By the time I see the impact -- the explosion of this total mismatch in gross weights and inertia -- I am about 600 yards downrange from the accident site. I notice two state police cars with their bubblegum machines flashing heading down toward the wreck so I press on for home base. Maybe the Smokies were chasing the SUV in question, I dunno. What I do know is that if I had been changing a CD or looking the other way I would be dead right now and you'd still be waiting for a reserve captain to come out and fly this leg.
Joe the line-check guy said, "Well, you survived because you were paying attention, not because you were lucky. It is the same thing as flying. The pilots who have good situational awareness live and the goof-offs die."
"I'm not sure that is true," said Adam. "I mean, you could have been paying perfectly good attention by looking to your right at the slow lane instead of left at the oncoming traffic and gotten totally boned by the SUV. I think that it may not be luck or even skill that can save you on any given day. I think it is just the luck of the draw."
I have to agree with Adam. I know that pilots can avoid a lot of accidents, aluminum enemas, and post-crash investigations if they mind the store, take care of business or monitor "SA" -- situational awareness Whatever you want to call paying attention, I have always said that is a good idea.
On the other hand, I am a firm believer in the concept of having a "bad day." Sometimes you are at the wrong place at the wrong time and there is nothing you can do about it. For example, the poor person driving the Saturn had no idea they were about to be hit by an inverted airborne Chevy because right up until just before impact my car was blocking their view of oncoming traffic.
My initial flight-engineer instructor when I got hired later died in a horrendous landing/wind-shear accident that killed hundreds. He was the sharpest guy I knew at the time, and I know he probably paid more attention to details when flying than I ever have. He and his crew died in the severe wind shear. The plane that landed in front of them only encountered heavy rain. Was it luck, or random chance?
"I've seen the same sort of thing on the ship," said Adam. "One guy will do fine and the next one bites it because of an unforeseen mechanical. When it is time, it is sometimes simply your time."
We've gotten a lot better about wind shears. Back when my instructor died they didn't really know much about them. Now we have onboard warning systems, we train better ... and more important, the controllers are better prepared to warn us and keep us out of potential danger. Still, the next wind shear wreck could happen tomorrow.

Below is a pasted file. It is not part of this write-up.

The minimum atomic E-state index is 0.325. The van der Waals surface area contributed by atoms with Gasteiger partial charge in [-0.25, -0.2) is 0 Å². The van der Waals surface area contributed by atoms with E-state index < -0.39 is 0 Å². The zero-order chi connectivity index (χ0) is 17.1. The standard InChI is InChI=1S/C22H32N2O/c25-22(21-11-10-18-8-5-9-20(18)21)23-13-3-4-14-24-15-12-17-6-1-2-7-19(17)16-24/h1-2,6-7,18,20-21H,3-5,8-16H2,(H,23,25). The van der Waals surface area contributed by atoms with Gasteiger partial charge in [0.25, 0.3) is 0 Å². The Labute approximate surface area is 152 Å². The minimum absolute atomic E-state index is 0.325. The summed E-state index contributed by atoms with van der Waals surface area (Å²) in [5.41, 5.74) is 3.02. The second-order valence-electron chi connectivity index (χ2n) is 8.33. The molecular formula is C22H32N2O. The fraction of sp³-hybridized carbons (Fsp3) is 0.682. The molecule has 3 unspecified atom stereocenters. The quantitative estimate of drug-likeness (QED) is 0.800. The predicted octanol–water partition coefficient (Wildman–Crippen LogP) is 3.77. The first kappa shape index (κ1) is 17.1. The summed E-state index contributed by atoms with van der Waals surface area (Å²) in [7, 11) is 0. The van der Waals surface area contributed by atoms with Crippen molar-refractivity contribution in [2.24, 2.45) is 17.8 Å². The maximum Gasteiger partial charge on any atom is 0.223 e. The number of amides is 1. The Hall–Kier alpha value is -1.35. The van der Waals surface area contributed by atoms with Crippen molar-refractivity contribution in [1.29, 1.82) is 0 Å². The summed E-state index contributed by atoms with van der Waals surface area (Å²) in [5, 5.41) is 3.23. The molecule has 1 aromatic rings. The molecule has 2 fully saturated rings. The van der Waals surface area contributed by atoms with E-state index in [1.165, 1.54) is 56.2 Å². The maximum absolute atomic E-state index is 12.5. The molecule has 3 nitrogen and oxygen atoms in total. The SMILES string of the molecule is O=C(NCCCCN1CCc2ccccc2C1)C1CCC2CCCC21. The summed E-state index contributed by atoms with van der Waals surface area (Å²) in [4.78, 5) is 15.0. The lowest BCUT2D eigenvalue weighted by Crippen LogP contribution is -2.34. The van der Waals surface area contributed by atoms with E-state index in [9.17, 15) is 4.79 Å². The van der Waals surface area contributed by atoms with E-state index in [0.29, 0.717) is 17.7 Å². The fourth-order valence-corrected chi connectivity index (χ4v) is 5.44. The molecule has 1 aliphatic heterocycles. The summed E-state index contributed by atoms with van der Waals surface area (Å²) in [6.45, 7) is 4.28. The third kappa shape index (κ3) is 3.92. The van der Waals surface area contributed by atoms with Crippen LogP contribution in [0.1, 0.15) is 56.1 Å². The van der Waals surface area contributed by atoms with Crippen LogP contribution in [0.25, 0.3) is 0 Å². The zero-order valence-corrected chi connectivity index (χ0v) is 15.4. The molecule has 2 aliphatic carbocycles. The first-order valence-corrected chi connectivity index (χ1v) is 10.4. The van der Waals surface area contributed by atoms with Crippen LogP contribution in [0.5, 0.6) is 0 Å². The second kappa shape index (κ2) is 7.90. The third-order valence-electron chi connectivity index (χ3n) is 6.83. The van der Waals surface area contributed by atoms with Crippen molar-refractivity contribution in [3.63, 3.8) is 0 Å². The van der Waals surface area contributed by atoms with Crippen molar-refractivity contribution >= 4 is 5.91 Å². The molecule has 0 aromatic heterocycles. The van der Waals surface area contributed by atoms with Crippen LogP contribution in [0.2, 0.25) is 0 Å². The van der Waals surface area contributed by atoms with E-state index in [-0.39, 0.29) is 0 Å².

A few hundred years ago people had to face the fact that an "act of God" could come down and smite them at any time. Churches of the time seemed to be especially susceptible to God's wrath -- they kept getting struck by thunderbolts and burning to the ground. Then, Benjamin Franklin came along, invented the lightning rod, and what had once been random chance -- a decision of God -- became something you could defend against.
The terrible Tsunami that killed all of those people recently has been called an "act of God" as well, and I can't say one way or another if there really is any way anybody could prepare for something that big and frightening. It seems like a whole lot or randomness was at work there. Will science ever solve that problem and come up with a way to keep people from dying in tidal waves? I wonder. I'm sure nobody thought there was a cure for lightning until Franklin invented it.
"You just have to do the best you can," said Margaret. "You can drive yourself crazy with what-ifs; and trust me, you have been driving us all crazy with your story about the SUV. Maybe it is better to not think too much about that sort of stuff. There is nothing you can do about any of it except the best you can."
That is true. Any kind of safety, but especially aviation safety, has to do with rational thought and random chance. The only way to fly a totally safe airliner is to never take it off of the ground. The old quote is true: "Ships are only really safe when they are tied up in the harbor -- but that is not what ships are for."
I don't want to be the pilot who has a wreck and is remembered for being an inattentive idiot. I think that is the real fear of all pilots: Not that they might have an accident and get hurt or die, but that they do it wrong, screw it up and people get hurt or die.
The air was almost at a constantly smooth state now and our conversation moved on to more important things than my latest brush with death. There was the list of things I had already done wrong procedurally that Joe the line-check geek wanted to cover. Adam had a great story about a week he once spent in the Philippines that included frequent use of the "F" word, and Margaret went back to doing her now coffee-soaked Jepp revisions.
Life goes on and unless there is a "random act of getting lucky" in my future, this trip will be routine from here out.